In turning over the earth, we sometimes meet with strange petrifactions, as in Austria we meet with medals struck at Rome; but as to a foreign petrifaetion, there are a thousand in our climates.
Some one has said, that he would as soon believe marble to be composed of ostrich feathers, as porphyry to be composed of particles of ursines. If I am not deceived, this person had doubtless good reason.
Some years ago there were discovered, or at least it was thought so, the skeletons of a rein deer and a hippopotamus, near Estampes, and thence it was concluded that the Nile and Lapland had been formerly
on the road from Paris to Orleans. We should rather have suspected, that a virtuoso had formerly the skeleton of a rein deer and a hippopotamus in his cabinet. An hundred other such examples lead us to examine a long time before we believe.
Beds of Shells. A THOUSAND places are filled with a thousand beds of testaceous and crustaceous substances and petrifactions; but let us once more remark, that it is scarcely ever either on the extremities, or on the sides of this line of mountain, with which the surface of the globe is crossed. It is at some leagues from these great bodies; it is in the midst of lands; in caverns; in places where it is very likely that there were lakes which have disappeared; small rivers whose courses have changed; considerable brooks, whose sources are dry. You there see beds of tortoises, crabs, muscles, snails, minute river petrifactions, small oysters similar to those of Lorraine; but true marine substances are what you
If there were any, why have we never seen bones of sea dogs, sharks, and whales?
You pretend that the sea has left in our lands signs of a very long stay. The most certain monument would assuredly be some mass of porpuses in the midst of Germany. When you have discovered them, and I shall have seen them at Nuremburg and Frank, fort, I will believe you; but in the mean time permit me to class the majority of these suppositions with that of the petrified vessel found in the canton of Berne, an hundred feet under ground, whilst one of its anchors was on mount St. Bernard.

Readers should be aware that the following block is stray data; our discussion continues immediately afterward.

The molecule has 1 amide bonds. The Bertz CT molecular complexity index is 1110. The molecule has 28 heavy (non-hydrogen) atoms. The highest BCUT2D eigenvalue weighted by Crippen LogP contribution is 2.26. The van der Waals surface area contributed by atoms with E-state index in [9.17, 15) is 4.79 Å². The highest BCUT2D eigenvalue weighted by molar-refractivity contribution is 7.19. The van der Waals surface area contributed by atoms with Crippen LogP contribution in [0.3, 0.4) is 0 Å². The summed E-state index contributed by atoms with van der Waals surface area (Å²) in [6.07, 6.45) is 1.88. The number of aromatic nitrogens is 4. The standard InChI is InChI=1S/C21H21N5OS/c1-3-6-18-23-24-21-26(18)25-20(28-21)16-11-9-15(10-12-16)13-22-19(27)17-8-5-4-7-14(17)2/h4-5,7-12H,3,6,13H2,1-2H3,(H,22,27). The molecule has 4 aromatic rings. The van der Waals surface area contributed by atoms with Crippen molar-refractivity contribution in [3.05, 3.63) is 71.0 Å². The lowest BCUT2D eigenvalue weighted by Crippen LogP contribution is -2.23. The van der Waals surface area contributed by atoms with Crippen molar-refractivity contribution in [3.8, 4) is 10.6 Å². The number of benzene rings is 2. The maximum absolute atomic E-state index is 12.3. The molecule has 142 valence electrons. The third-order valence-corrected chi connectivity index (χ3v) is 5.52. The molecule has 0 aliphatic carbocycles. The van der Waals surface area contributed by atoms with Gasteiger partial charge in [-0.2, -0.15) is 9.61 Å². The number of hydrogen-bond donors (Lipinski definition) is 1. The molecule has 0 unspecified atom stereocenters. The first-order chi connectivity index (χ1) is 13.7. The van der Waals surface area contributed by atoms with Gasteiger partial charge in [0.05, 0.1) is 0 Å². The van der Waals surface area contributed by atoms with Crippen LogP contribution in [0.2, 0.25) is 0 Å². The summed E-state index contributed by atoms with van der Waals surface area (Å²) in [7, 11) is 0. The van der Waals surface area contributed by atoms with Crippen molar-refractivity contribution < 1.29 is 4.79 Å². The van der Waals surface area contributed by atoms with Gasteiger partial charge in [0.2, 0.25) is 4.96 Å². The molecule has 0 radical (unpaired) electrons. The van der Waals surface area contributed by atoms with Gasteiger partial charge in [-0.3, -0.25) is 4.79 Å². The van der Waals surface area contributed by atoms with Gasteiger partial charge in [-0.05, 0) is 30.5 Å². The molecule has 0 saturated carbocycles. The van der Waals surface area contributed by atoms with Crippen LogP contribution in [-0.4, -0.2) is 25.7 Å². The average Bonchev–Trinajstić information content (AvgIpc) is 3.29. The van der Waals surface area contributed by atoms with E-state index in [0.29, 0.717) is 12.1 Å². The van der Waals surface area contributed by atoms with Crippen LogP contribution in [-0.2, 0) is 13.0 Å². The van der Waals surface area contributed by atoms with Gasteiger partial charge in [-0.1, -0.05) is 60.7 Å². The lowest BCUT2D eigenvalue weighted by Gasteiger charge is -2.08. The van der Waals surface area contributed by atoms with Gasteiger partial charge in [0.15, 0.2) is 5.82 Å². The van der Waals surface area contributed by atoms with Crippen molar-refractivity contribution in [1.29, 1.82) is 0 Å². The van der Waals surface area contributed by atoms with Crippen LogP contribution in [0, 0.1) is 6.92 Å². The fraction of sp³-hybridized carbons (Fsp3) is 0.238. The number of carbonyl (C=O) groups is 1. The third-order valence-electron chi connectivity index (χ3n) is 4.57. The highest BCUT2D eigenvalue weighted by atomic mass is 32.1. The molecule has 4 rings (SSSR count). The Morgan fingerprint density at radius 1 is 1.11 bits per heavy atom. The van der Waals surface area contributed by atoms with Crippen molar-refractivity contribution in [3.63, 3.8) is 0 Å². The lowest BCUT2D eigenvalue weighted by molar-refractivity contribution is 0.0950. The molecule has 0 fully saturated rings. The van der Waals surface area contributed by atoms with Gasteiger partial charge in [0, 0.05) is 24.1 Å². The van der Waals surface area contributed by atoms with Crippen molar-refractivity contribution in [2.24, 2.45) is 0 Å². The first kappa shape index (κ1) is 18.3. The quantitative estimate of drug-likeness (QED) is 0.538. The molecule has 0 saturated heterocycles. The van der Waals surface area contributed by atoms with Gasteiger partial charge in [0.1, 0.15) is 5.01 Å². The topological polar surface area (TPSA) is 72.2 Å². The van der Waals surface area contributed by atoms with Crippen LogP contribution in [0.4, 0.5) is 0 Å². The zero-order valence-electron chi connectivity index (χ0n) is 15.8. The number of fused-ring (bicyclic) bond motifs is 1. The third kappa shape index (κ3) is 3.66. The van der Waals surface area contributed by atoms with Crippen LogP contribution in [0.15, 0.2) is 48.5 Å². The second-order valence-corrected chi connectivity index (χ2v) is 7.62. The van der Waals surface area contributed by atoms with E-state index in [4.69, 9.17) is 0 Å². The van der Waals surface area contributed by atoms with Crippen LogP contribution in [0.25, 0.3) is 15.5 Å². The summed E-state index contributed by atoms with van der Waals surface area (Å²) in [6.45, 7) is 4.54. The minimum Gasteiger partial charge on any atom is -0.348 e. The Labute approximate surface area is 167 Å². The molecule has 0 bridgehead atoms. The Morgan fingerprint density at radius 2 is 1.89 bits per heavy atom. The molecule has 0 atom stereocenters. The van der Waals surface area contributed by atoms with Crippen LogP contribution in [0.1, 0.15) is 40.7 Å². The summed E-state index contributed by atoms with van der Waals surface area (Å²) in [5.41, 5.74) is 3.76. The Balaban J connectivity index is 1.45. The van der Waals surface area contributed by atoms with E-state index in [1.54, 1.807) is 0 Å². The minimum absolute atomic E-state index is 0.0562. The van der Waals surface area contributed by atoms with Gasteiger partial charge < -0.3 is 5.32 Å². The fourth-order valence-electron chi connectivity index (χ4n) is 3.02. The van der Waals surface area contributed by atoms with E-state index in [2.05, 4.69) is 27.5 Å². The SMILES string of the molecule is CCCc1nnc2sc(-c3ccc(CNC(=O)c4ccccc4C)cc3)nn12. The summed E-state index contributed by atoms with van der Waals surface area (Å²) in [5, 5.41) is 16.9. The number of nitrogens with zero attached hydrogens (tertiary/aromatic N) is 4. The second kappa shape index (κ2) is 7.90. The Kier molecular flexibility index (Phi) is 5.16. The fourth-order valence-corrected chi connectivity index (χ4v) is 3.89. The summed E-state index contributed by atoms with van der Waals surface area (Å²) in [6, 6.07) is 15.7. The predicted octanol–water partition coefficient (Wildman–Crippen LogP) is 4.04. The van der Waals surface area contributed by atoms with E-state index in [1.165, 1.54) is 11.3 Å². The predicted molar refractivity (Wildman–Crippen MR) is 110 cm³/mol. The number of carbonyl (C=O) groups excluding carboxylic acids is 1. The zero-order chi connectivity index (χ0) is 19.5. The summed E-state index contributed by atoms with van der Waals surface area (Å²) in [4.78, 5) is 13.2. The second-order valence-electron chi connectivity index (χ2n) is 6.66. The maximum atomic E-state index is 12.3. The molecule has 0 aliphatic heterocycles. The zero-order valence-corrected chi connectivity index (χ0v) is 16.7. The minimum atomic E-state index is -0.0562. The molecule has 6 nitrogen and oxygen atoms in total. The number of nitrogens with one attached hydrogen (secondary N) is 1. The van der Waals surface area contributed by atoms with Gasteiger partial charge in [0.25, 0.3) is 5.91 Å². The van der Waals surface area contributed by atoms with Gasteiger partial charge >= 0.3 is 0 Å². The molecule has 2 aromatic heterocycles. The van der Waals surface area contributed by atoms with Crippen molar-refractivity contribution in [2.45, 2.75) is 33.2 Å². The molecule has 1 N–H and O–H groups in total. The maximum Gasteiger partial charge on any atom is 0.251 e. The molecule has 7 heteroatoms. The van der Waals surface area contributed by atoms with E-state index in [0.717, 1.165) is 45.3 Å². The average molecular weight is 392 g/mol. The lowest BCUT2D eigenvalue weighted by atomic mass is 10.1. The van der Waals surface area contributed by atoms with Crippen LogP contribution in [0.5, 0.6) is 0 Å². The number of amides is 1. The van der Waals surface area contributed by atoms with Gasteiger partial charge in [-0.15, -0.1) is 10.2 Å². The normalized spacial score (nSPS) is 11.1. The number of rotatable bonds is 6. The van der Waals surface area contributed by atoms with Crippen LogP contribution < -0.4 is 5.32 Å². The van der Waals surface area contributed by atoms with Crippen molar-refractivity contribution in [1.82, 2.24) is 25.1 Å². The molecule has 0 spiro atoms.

I have sometimes seen beds of muscles and snails, which have been mistaken for sea shells.
If we could only fancy, that in a rainy year there were more snails in ten leagues of country than men on the earth, we might dispense with seeking elsewhere the origin of these fragments of shells with which the shores of the Rhine and those of other rivers are covered for the space of several miles. There are many of these snails which are more than an
inch in diameter. The multitude of them sometimes destroyed vines and fruit trees; and fragments of their shells are found everywhere. Why then should we imagine that Indian shells are amassed in our climates, when we have them among us by millions ? . All these little fragments, about which so much noise is made to establish a system, are for the most part so shapeless, so decayed, and so indistinct, that we might equally believe that they are pieces of the shells of crabs or of crocodiles, or the nails of other animals. If we find a well-preserved shell in the cabinet of a virtuoso, we know not whence it comes; and I doubt whether it could serve for the foundation of a system of the universe.